Boxing gloves are cushioned gloves that boxers wear on their hands during boxing matches and practices. Unlike the ancient cestus which are designed as a weapon, modern boxing gloves were designed to protect the fighter's hand during a bout, though competitions, sparring and other forms of training has their own specialized gloves. While the uses of modern boxing gloves reduces superficial facial injuries, however, as modern boxing gloves has its ability to throw stronger puncher to head without damaging the hands, it would further increase the risk of brain damage for participants.
The use of hand protection in fighting contests undertaken for sport has been known since Ancient Greece. In the 2nd century, Clement of Alexandria invented boxing gloves. However, the gloves were very different from those of modern boxing, as was the sport itself. In Ancient Greece, it was common practice to tie strips of rawhide round the hands for protection. In Roman times, this developed into the gladiatorial cestus, with metal added to the gloves to inflict greater damage. The excessive brutality in this sport at that time has caused the boxing to be banned in 393 AD.
Boxing experienced a revival in Britain around the 17th century. Many bouts were fought with bare knuckles and with no standard rules until Jack Broughton introduced boxing rules known as Broughton's Law in the 18th century, where the gloves were used for practice purposes only. However, many boxers still chose to fight with bare knuckles until 1867 when gloves were mandated by the Marquess of Queensberry Rules.
Modern boxing gloves started showing up towards end of the 1990s. Over ten years of engineering and testing by some of the biggest boxing manufacturers and sport names have helped create safe, durable and long lasting equipment. Modern boxing gloves include mesh palm, velcro, leather-based stitching, suspension cushioning and new padding for the boxer. The UK use AIBA to approve the new design of gloves to coincide with the amount of leather and support boxers can use in fights.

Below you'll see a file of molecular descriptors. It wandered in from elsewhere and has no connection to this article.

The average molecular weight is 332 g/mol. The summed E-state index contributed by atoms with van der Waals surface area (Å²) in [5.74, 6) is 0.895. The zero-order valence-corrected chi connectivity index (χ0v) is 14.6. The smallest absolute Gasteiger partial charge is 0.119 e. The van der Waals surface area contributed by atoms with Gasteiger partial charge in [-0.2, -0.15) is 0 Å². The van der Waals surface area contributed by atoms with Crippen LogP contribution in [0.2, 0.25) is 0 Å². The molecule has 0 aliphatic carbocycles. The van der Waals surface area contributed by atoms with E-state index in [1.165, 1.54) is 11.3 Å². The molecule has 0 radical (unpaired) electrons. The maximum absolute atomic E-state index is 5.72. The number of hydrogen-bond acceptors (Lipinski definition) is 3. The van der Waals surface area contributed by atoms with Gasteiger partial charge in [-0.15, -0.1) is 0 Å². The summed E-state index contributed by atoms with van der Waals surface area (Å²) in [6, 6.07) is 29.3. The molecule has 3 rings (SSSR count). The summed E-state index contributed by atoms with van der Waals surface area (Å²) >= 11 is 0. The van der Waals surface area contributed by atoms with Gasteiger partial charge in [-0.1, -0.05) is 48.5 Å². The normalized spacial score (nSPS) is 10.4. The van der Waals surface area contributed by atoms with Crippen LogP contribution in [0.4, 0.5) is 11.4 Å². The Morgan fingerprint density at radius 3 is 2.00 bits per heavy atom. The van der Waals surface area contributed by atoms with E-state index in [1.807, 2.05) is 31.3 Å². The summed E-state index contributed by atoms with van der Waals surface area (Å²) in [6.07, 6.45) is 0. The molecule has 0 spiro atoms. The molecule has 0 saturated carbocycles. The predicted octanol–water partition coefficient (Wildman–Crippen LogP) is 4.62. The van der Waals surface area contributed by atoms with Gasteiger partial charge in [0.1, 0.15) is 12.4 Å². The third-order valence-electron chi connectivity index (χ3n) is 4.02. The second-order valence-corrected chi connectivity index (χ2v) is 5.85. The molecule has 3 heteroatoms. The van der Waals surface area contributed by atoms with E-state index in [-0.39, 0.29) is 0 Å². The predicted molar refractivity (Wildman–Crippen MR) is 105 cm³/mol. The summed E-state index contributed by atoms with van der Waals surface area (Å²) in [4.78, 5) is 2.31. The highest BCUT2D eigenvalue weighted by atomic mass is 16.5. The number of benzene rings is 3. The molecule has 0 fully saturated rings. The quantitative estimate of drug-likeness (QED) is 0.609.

Boxing gloves often comes with either lace-ups or velcro. A lace-up boxing gloves is a glove that uses lace to tighten the glove to provide boxer a more snug and secure fit which requires assistance from trainer in order to lace the boxing gloves and is usually wrapped with tape before the boxing match, while velcro or hook-and-loop boxing gloves is a glove that uses velcro to tighten the gloves rather than laces in order for athletes to get their gloves on or off, in which the velcro acts as a second handwrap that adds more stability to the wrist, although lace-up gloves can convert their glove to velcro boxing gloves by using hook and loop converter.
There are three types of padding that are commonly used in boxing gloves which are horsehair padding, foam padding and mixed padding. Horsehair padding is a padding that uses material from horsehair in order to make padding for the particular gloves. While horsehair padding can make the boxing gloves environmental friendly and last longer than foam padding boxing gloves, however, its glove won't protect fighter's hand against punching bag workouts or skull of opponent. Foam padding, in other hand, is a padding that uses latex and PVC foam with shock absorber in order to make padding for the boxing gloves which is commonly used today. Mixed padding is boxing glove padding that combines both horsehair and foam in order to form a single padding for the gloves.
While there are various kinds of boxing glove colors that trainer can choose from; however the selection of boxing gloves color differs in amateur boxing. In amateur boxing, the uses of gloves color is only restricted to red or blue, with a white "scoring area" to help judges more easily see and record points from the proper punch made only through the white knuckle area.